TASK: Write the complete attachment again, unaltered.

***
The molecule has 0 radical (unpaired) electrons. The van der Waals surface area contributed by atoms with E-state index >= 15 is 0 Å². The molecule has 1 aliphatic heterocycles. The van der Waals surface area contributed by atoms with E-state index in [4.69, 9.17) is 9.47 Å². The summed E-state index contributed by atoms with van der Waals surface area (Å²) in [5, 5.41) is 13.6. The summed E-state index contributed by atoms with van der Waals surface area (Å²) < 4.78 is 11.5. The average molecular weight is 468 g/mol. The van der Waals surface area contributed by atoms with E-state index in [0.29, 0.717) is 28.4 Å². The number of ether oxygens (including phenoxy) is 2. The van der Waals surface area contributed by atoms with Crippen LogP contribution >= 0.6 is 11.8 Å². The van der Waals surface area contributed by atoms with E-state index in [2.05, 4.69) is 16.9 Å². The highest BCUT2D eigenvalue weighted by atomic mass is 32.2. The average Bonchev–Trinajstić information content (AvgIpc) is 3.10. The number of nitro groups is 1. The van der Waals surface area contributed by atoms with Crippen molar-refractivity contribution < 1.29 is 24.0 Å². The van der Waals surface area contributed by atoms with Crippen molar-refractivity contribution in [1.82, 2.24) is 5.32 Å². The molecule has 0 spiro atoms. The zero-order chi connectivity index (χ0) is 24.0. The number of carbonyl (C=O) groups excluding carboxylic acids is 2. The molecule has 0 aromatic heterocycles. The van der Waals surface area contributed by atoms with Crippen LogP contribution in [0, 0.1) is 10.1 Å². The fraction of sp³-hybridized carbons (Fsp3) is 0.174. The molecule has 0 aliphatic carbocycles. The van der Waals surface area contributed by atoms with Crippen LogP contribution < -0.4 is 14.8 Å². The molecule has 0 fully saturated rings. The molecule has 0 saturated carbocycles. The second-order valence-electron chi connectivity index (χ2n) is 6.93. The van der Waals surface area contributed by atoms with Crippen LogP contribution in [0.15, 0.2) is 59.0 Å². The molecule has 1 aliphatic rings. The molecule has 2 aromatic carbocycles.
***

The molecule has 0 radical (unpaired) electrons. The van der Waals surface area contributed by atoms with E-state index >= 15 is 0 Å². The molecule has 1 aliphatic heterocycles. The van der Waals surface area contributed by atoms with E-state index in [4.69, 9.17) is 9.47 Å². The summed E-state index contributed by atoms with van der Waals surface area (Å²) in [5, 5.41) is 13.6. The summed E-state index contributed by atoms with van der Waals surface area (Å²) < 4.78 is 11.5. The average molecular weight is 468 g/mol. The van der Waals surface area contributed by atoms with E-state index in [0.29, 0.717) is 28.4 Å². The number of ether oxygens (including phenoxy) is 2. The van der Waals surface area contributed by atoms with Crippen LogP contribution >= 0.6 is 11.8 Å². The van der Waals surface area contributed by atoms with E-state index in [2.05, 4.69) is 16.9 Å². The highest BCUT2D eigenvalue weighted by atomic mass is 32.2. The average Bonchev–Trinajstić information content (AvgIpc) is 3.10. The number of nitro groups is 1. The van der Waals surface area contributed by atoms with Crippen molar-refractivity contribution < 1.29 is 24.0 Å². The van der Waals surface area contributed by atoms with Crippen molar-refractivity contribution in [1.82, 2.24) is 5.32 Å². The molecule has 0 spiro atoms. The zero-order chi connectivity index (χ0) is 24.0. The number of carbonyl (C=O) groups excluding carboxylic acids is 2. The molecule has 0 aromatic heterocycles. The van der Waals surface area contributed by atoms with Crippen LogP contribution in [0, 0.1) is 10.1 Å². The fraction of sp³-hybridized carbons (Fsp3) is 0.174. The molecule has 0 aliphatic carbocycles. The van der Waals surface area contributed by atoms with Crippen LogP contribution < -0.4 is 14.8 Å². The molecule has 0 fully saturated rings. The molecule has 0 saturated carbocycles. The second-order valence-electron chi connectivity index (χ2n) is 6.93. The van der Waals surface area contributed by atoms with Crippen LogP contribution in [0.15, 0.2) is 59.0 Å². The molecule has 1 aliphatic rings. The molecule has 2 aromatic carbocycles.